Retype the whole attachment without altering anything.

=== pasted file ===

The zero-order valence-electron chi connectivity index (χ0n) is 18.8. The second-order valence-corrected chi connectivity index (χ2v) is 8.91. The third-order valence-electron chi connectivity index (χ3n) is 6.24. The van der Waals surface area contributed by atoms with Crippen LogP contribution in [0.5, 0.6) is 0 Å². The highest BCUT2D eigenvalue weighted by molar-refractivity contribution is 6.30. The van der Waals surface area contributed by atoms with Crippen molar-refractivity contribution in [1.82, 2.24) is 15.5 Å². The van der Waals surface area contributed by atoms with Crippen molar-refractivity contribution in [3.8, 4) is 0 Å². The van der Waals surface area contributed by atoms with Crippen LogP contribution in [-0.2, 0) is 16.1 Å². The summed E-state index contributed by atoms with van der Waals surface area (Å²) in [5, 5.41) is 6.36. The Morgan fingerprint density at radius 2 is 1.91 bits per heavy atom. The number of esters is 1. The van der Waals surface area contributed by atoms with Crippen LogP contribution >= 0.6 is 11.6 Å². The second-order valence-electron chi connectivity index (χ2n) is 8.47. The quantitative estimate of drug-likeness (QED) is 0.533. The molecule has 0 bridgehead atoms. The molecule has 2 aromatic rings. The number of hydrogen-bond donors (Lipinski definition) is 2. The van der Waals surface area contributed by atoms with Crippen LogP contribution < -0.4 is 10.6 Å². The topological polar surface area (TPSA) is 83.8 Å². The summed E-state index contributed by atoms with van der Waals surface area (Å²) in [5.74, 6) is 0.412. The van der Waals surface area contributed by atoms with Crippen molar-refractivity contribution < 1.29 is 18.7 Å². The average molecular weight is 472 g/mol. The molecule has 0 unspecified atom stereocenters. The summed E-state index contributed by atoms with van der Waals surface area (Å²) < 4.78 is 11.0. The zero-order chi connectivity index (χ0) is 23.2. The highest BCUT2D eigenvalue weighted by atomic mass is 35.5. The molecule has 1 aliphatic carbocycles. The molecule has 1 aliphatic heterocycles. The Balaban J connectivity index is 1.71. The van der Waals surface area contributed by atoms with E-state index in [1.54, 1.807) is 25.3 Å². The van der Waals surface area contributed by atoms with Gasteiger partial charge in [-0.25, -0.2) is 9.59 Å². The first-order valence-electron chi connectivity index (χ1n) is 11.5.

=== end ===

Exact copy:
The zero-order valence-electron chi connectivity index (χ0n) is 18.8. The second-order valence-corrected chi connectivity index (χ2v) is 8.91. The third-order valence-electron chi connectivity index (χ3n) is 6.24. The van der Waals surface area contributed by atoms with Crippen LogP contribution in [0.5, 0.6) is 0 Å². The highest BCUT2D eigenvalue weighted by molar-refractivity contribution is 6.30. The van der Waals surface area contributed by atoms with Crippen molar-refractivity contribution in [1.82, 2.24) is 15.5 Å². The van der Waals surface area contributed by atoms with Crippen molar-refractivity contribution in [3.8, 4) is 0 Å². The van der Waals surface area contributed by atoms with Crippen LogP contribution in [-0.2, 0) is 16.1 Å². The summed E-state index contributed by atoms with van der Waals surface area (Å²) in [5, 5.41) is 6.36. The Morgan fingerprint density at radius 2 is 1.91 bits per heavy atom. The number of esters is 1. The van der Waals surface area contributed by atoms with Crippen LogP contribution >= 0.6 is 11.6 Å². The second-order valence-electron chi connectivity index (χ2n) is 8.47. The quantitative estimate of drug-likeness (QED) is 0.533. The molecule has 0 bridgehead atoms. The molecule has 2 aromatic rings. The number of hydrogen-bond donors (Lipinski definition) is 2. The van der Waals surface area contributed by atoms with Crippen LogP contribution < -0.4 is 10.6 Å². The topological polar surface area (TPSA) is 83.8 Å². The summed E-state index contributed by atoms with van der Waals surface area (Å²) in [5.74, 6) is 0.412. The van der Waals surface area contributed by atoms with Crippen molar-refractivity contribution < 1.29 is 18.7 Å². The average molecular weight is 472 g/mol. The molecule has 0 unspecified atom stereocenters. The summed E-state index contributed by atoms with van der Waals surface area (Å²) < 4.78 is 11.0. The zero-order chi connectivity index (χ0) is 23.2. The highest BCUT2D eigenvalue weighted by atomic mass is 35.5. The molecule has 1 aliphatic carbocycles. The molecule has 1 aliphatic heterocycles. The Balaban J connectivity index is 1.71. The van der Waals surface area contributed by atoms with E-state index in [1.54, 1.807) is 25.3 Å². The van der Waals surface area contributed by atoms with Gasteiger partial charge in [-0.25, -0.2) is 9.59 Å². The first-order valence-electron chi connectivity index (χ1n) is 11.5.